If the Dbacks put their best defense behind him when he pitches (perhaps even benching Drew those days), they’ll maximize the value of their investment.

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  9. OsandRoayals says:

    A) Garland is a type-B free agent
    B) Essentially Garland will cost 7.25 or 8.75M depending on how he’s bought out according to ESPN. If Garland declines it’ll be 7.25M
    I think they should have brought Johnson back, but it seems to have been slightly out of their price range. The D-backs obviously expect another injury-marred season like 2007, maybe less effective then that.
    The choice to bring garland in, indicates a lack of trust in their potential replacements. They seem to be assuming that Scherzer will either have an injury or more likely that they will be limiting his innings after he completed only a little over 100. Petit and maybe a few other prospects will probably join the rotation mid-year after inning-limits or injuries.
    Using FIPS for Garland isn’t accurate since he does depend on the defense behind him for outs. This may be dangerous for the d-backs as they may not be the strongest defensive team out there

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  10. OsandRoayals says:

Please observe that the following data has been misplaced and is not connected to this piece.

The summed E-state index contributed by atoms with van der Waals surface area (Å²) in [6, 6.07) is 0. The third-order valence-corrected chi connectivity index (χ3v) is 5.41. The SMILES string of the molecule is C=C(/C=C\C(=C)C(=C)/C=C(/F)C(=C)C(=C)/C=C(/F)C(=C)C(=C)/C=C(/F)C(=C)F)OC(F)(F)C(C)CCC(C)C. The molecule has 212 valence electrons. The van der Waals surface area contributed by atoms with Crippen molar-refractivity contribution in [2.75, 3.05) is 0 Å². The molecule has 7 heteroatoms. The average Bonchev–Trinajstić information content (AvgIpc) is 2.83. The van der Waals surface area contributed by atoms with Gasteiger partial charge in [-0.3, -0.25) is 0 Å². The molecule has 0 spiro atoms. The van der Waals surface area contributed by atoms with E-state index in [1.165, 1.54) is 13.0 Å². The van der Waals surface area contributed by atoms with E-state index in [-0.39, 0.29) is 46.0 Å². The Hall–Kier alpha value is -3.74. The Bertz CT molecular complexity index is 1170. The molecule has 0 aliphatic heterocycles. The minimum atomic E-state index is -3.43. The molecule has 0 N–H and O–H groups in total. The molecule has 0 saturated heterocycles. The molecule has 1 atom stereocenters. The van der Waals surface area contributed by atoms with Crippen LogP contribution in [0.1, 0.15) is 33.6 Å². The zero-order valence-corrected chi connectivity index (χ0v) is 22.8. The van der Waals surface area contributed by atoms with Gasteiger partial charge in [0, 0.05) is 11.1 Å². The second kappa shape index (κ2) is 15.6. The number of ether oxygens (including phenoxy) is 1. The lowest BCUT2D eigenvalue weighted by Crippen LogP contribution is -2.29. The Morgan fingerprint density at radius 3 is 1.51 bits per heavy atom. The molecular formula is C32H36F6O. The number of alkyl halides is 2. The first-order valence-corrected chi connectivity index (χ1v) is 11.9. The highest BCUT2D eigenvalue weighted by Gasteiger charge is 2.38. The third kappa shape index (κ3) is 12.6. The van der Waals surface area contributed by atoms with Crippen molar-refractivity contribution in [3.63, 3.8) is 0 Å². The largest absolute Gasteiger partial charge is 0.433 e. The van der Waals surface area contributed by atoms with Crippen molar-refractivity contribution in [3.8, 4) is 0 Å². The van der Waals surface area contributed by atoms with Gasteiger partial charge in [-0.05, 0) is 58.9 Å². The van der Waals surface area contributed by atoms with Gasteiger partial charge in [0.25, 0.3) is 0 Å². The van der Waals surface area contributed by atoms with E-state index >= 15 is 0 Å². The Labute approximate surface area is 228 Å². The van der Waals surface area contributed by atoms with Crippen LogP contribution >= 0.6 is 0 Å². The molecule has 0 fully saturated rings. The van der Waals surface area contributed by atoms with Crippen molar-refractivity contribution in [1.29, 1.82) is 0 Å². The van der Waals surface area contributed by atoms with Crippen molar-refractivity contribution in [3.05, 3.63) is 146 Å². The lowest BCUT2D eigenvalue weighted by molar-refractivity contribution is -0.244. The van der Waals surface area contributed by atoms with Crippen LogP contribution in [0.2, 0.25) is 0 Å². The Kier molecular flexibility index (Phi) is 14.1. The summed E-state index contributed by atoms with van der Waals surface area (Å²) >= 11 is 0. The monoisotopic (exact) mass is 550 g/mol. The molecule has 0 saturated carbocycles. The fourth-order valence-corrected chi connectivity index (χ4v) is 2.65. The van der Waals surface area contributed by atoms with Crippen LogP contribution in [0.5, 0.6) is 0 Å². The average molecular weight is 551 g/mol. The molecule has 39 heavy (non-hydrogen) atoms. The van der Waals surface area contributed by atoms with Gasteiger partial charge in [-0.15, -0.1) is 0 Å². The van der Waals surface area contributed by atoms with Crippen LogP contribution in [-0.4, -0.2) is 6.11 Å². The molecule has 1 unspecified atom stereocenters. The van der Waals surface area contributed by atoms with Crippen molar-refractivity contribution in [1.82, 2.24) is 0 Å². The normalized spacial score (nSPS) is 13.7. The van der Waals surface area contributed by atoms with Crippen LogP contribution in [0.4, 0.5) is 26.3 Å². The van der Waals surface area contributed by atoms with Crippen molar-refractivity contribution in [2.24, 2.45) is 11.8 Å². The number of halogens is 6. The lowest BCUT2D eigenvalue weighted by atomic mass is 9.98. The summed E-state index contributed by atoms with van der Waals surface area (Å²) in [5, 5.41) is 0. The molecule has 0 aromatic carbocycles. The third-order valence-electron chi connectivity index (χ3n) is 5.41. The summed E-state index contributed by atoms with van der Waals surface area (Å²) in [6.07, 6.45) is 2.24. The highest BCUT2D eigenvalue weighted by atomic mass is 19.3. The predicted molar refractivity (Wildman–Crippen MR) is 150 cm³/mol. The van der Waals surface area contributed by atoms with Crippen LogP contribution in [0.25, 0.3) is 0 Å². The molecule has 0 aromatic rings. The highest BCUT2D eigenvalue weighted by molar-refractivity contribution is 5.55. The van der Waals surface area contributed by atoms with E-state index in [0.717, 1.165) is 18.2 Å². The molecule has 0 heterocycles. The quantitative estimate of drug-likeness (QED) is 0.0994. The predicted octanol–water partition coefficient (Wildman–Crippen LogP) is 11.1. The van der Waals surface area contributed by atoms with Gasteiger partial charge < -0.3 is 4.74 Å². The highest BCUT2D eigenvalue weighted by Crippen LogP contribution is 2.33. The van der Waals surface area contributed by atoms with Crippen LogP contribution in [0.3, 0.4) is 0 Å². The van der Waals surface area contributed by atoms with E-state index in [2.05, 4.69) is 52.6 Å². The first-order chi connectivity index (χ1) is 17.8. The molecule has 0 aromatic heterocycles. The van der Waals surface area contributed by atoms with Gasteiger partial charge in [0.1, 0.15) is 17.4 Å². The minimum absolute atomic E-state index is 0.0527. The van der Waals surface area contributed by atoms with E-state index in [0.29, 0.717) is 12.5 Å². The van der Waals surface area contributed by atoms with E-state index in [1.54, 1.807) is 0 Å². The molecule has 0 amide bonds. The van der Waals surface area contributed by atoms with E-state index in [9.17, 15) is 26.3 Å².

Oh and I didn’t mention that Garland is a decent groundball pitcher, last year at 49%, which will play well at chase and coors.
    Petit and other prospects are probably on inning-limits too so the d-backs may have actually needed a garland type although they probably did overpay to an extent

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  11. KingKirkpatrick says:

    I don’t like the way that every bad move turns into “Congrats Arizona, you just ruined your entire offseason” or other insane exaggerations. Yes, this is a bad deal..but the constant portrayal of every inefficient move as being a complete disaster that derails the organizaiton for years is getting old.

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    • Levski says:

      Obviously you haven’t followed how Ned Colletti has turned the Dodgers into the bottom feeders of the NL West. And he’s had 3 consecutive ruined offseasons to boot!

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    • philosofool says:

      I’d say you’ve rather exaggerated the meaning of “ruined your offseason” which I presume is a claim about a single offseason, not several years of the franchise. That said, the point seems right to me: the club says they don’t have a lot of money and they need one reasonably priced starting pitcher. Then they go and spend the money they have for that one pitcher on a back of the rotation starter? Doesn’t sound like something mischaracterized by “ruined.”

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      • Levski says: